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Improvisation Is A Freedom: An Interview with Alois

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Swiss art-pop project Alois returns with Azul, a stunning record full deep-summer melancholy neatly wrapped up in lush, tropical, synth-based soundscapes. It’s a collection of songs perfectly suited for outdoor festivals and roof-top parties. Mellow and atmospheric on the surface, but nice and heavy on the groove.

Azul was recently released by Red Brick Chapel Records. Alois is composed of songwriter Martin Schenker (guitar, vocals), Pascal Eugster (bass), Florian Schneider (drums), Lukas Weber (percussion), and Luzius Schuler (keyboards).

 Stereo Embers caught up with Martin Schenker who talked about the band’s creative process, jazz as their live blueprint, and also how it feels to release dancefloor-friendly music at a time when clubbing is restricted…

Stereo Embers Magazine: Hello Martin! So good to reach you and to find out more about your latest album. Mints, your debut record, was received really well in Switzerland. Did you feel any pressure because of that while writing Azul? 

Martin: Mints was awarded in the Indie Album of the Year category. This came as a surprise to us, as we were just starting to figure out our identity as a band. Back then, we were under no pressure except our own. We wanted to create a record with the type of music that we’d like to perform on stage and dance to.

For this record, it was important for to me to dig deep into various musical cultures and see how they treat rhythm and sound in general. As a result, we created this hybrid that mixes analog sound and electronica. It was a long process, trying to translate my emotions into music, and being able to channel all these sonic influences. It wasn’t easy, but I’m happy how it all turned out.

SEM: After Mints, you expanded your line-up. What was the reason for this? 

Martin: The idea for the new record materialized at the same time as we were discussing the possibility of expanding our line-up. Most of the production actually happened before Luzius Schuler joined us. He’s super-important for our sound; he’s a synth wizard! To have him on board expands our creative possibilities, especially on stage.

We all come from a jazz background, so we all love to improvise and love this freedom that it gives us on stage. By the way, Luzius is going to release a beautiful solo record real soon, [so] watch out for it.

SEM: Your songwriting process, if I’m not mistaken, has two stages: sketching the main idea out on a sequencer and then fleshing it out with the whole band. How much do these initial ideas change once the whole band steps in?

Martin: For our new album, the ultimate goal was being able to eventually dance in front of our speakers. To get there we used a trial-and-error method. Some of my ideas are just moods, instrumental beats, and others are nearly finished songs.

Often, I start by working with Flo – who’s also involved in the production –  and then two of us figure out what’s missing, and then we bring in the rest of the band. For the most part we stick to a core idea; it could be a percussion pattern or a sentence or some weird synth sample. Sometimes, the main idea transforms into something completely new!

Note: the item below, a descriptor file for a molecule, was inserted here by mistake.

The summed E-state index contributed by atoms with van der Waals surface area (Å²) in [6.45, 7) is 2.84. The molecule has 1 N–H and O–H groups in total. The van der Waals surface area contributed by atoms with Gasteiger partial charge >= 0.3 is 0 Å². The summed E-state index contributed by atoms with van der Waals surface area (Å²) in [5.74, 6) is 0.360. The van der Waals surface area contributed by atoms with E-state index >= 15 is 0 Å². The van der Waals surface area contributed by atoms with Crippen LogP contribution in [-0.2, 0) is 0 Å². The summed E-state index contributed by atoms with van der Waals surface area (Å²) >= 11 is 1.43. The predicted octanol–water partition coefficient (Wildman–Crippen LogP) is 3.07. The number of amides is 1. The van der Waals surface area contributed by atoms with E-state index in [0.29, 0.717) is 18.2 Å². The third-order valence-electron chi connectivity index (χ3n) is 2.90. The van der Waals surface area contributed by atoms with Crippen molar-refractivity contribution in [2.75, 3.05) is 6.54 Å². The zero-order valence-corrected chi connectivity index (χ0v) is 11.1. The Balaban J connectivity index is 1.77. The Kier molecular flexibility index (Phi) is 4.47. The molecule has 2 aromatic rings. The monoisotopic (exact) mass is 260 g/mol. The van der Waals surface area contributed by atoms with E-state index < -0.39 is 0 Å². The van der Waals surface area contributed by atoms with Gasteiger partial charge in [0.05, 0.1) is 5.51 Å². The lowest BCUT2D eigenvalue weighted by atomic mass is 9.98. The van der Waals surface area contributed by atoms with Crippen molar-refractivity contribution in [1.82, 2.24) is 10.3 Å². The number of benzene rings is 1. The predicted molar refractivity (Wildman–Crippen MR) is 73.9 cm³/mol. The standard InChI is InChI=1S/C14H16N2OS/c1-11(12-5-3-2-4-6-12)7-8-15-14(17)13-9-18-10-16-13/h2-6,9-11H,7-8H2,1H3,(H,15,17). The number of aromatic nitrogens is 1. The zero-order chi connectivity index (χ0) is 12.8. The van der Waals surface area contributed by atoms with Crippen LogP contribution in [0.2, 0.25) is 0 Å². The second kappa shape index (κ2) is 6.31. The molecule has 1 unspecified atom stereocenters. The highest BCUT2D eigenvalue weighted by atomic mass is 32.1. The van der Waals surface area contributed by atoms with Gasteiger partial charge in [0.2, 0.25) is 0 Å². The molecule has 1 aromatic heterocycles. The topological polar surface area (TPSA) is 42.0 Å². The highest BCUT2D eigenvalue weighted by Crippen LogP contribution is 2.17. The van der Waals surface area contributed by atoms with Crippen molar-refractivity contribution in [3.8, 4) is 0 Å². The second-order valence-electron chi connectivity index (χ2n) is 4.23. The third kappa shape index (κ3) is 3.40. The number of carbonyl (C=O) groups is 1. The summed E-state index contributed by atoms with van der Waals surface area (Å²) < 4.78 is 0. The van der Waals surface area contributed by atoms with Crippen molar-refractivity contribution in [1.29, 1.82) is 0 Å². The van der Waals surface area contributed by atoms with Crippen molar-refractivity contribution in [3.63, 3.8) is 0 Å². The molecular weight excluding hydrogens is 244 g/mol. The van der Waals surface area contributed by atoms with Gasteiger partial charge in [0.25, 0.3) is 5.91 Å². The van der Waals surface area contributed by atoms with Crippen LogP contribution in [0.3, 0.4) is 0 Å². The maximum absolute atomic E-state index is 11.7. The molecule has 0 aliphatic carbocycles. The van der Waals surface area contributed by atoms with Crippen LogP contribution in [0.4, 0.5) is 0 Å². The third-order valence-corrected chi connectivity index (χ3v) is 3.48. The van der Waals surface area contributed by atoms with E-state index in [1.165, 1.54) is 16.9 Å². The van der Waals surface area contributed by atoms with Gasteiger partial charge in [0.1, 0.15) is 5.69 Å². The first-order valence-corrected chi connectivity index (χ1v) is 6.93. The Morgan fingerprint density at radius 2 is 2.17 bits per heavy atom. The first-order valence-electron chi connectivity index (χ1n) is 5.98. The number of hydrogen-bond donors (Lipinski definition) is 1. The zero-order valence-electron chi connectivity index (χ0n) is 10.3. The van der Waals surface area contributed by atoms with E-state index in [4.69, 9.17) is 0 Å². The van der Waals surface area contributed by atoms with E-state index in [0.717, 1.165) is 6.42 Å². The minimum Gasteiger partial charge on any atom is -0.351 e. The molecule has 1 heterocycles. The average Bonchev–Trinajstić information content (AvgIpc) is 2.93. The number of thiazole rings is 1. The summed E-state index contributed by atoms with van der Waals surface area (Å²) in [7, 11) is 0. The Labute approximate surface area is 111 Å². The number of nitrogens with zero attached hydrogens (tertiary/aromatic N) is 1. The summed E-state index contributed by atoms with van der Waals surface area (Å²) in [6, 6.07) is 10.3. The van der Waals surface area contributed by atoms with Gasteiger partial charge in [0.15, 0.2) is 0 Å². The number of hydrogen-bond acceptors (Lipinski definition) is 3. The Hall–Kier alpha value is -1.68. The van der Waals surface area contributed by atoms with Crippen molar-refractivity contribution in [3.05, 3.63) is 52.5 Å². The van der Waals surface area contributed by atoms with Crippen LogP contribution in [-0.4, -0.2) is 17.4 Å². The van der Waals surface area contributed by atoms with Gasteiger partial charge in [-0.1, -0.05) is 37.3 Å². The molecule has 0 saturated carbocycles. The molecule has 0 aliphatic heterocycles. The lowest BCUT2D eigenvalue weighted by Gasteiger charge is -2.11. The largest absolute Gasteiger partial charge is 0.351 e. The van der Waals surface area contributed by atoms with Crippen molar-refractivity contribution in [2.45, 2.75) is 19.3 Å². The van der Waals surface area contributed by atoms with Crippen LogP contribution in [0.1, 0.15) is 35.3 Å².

This record turned out to be very electronic, and way more sequencer-based. We recorded some live sessions for YouTube. I think it’s a good example of how we adapt our songs to a live setting.  

SEM: Do you ever revert back to the original idea? 

Martin: Yes! Many times we had to go back to the earlier versions of the song. I guess that’s the downside of a recording process using digital tools. You constantly need to deal with the temptation of changing your shit. That’s also why I love the idea of us challenging ourselves by working with analog tape in the near future. 

SEM: Have you been writing any new material during the lockdown? I could imagine a lot of new things were created during this enforced hiatus. 

Martin: Yes! We’re currently working on a new EP, and there’s no doubt that we’re going to release it next year. Before that, we’ll be releasing a collaborative project with Skiclub Toggenburg. They’re two Swiss modular techno producers. This will come out in September, on a super-limited 12-inch – even more material for the dance floor. 

SEM: When is Alois finally going on tour? 

Martin: We’ll be touring Switzerland in September and October. Unfortunately, our tour with Klaus Johann Grobe, in Germany, got cancelled twice already! I don’t know; I guess we need to be patient and find other ways to communicate with our audience. This could also be a chance for us to focus more on writing and production.

SEM: How do you think live shows, as a social ritual, have changed as a result of the pandemic?

Martin: I just went to see L`Eclair and people went just as crazy as they did a few months back. I’m no oracle or anything, but I believe that once the restrictions will fall away, people will go out to parties and gigs again. I don’t know if they will interact any differently.

The more pressing question for me is if the musicians, clubs, and festivals can survive this financial crisis. The lockdown showed me that live streams and online events work just fine, but nothing can really replace a mind-blowing gig that you see with your own two eyes. It still has a huge value.  

SEM: Is there anything else you would like to tell our readers?

Martin: Thank you for taking the time to listen to our music and to other independent artists from Switzerland. We’re a part of a small label called Red Brick Chapel; it’s like a collective of musicians that happens to feature some of our favorite artists! Check it out.

Find out more about Alois